So differently are things seen! and so differently afe they shewn! but actions are visible, though motives are secret. Cowley certainly retired; first to Barn-elms, and afterwards to Chertsey, in Surrey. He seems, however, to have lost part of his dread of the hum of men *, He thought himself now safe enough from intrusion, without the defence of moun. tains and oceans; and, instead of seeking shelter in America, wisely went only so far from the bustle of life as that he might easily find his way back, when folitude should grow tedious. His retreat was

* L'Allegro of Milton. Dr. J.

at first but slenderly accommodated; yet he soon obtained, by the interest of the earl of St. Alban's and the duke of Buckingham, such a lease of the Queen's lands as afforded hiin an ample income.

By the lovers of virtue and of wit it will be solicitously asked, if he now was happy. Let them peruse one of his letters accidentally preserved by Peck, which I recommend to the confideration of all that may hereafter pant for solitude.

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“ Chertsey, May 21, 1665. “ The first night that I came hither I caught so great a cold, with a defluxion of rheum, as made me keep my chamber ten days. And, two after, “ had such a bruise on my ribs with a fall, that I am “ yet unable to move or turn myself in my bed. “ This is my personal fortune here to begin with. “ And, besides, I can get no money from my te“ nants, and have my meadows eaten up every night " by cattle put in by my neighbours. What this “ signifies, or may come to in time, God knows; “ if it be ominous, it can end in nothing less than “ hanging. Another misfortune has been, and stranger than all the rest, that you have broke “ your word with me, and failed to come, even “ though you told Mr. Bois that you would. This “ is what they call Monftri fimile. I do hope to re“ cover my late hurt so farre within five or six days. “ (though it be uncertain yet whether I shall ever Vol. IX.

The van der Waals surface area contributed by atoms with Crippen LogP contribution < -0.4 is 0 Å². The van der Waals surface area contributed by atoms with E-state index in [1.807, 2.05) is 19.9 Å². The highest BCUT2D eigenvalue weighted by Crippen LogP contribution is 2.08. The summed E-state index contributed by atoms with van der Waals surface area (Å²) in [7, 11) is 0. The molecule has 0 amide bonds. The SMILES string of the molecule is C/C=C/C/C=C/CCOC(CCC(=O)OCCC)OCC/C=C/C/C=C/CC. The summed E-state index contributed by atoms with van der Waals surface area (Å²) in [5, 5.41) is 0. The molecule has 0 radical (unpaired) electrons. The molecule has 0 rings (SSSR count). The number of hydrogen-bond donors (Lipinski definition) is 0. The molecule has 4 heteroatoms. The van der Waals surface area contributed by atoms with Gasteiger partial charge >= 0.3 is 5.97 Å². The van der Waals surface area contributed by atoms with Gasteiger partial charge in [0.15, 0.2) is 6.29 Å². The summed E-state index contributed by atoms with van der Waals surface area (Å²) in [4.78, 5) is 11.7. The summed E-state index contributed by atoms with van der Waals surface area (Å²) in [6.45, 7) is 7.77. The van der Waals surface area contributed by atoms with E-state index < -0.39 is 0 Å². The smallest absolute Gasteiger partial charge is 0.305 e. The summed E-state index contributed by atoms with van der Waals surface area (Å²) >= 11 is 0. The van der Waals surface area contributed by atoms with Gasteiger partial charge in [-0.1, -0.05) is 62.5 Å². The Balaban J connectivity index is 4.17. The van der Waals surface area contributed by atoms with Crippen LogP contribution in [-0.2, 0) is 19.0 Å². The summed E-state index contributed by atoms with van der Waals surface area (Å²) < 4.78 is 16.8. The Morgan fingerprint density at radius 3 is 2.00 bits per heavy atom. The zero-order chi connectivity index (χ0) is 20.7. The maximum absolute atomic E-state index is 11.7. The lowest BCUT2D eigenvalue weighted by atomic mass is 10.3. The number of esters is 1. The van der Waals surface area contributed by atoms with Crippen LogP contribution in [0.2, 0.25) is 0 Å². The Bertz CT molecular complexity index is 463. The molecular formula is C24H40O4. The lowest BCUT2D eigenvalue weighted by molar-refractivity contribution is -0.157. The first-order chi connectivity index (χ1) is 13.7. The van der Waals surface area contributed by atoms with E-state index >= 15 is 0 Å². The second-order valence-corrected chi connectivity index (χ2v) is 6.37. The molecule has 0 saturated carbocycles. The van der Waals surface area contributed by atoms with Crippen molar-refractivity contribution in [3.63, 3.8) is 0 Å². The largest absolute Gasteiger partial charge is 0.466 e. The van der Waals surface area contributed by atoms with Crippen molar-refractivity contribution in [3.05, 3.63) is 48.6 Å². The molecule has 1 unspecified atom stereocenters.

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“ recover it) as to walk about again. And then, mea thinks, you and I and the Dean might be very “merry upon St. Ann's Hill. You might very con66 veniently come hither the way of Hampton Town, “ lying there one night. I write this in pain, and can say no more : Verbum fapienti.

O more

He did not long enjoy the pleasure or suffer the uneasiness of solitude ; for he died at the Porchhouse * in Chertsey, in 1667, in the 49th year of hiss age.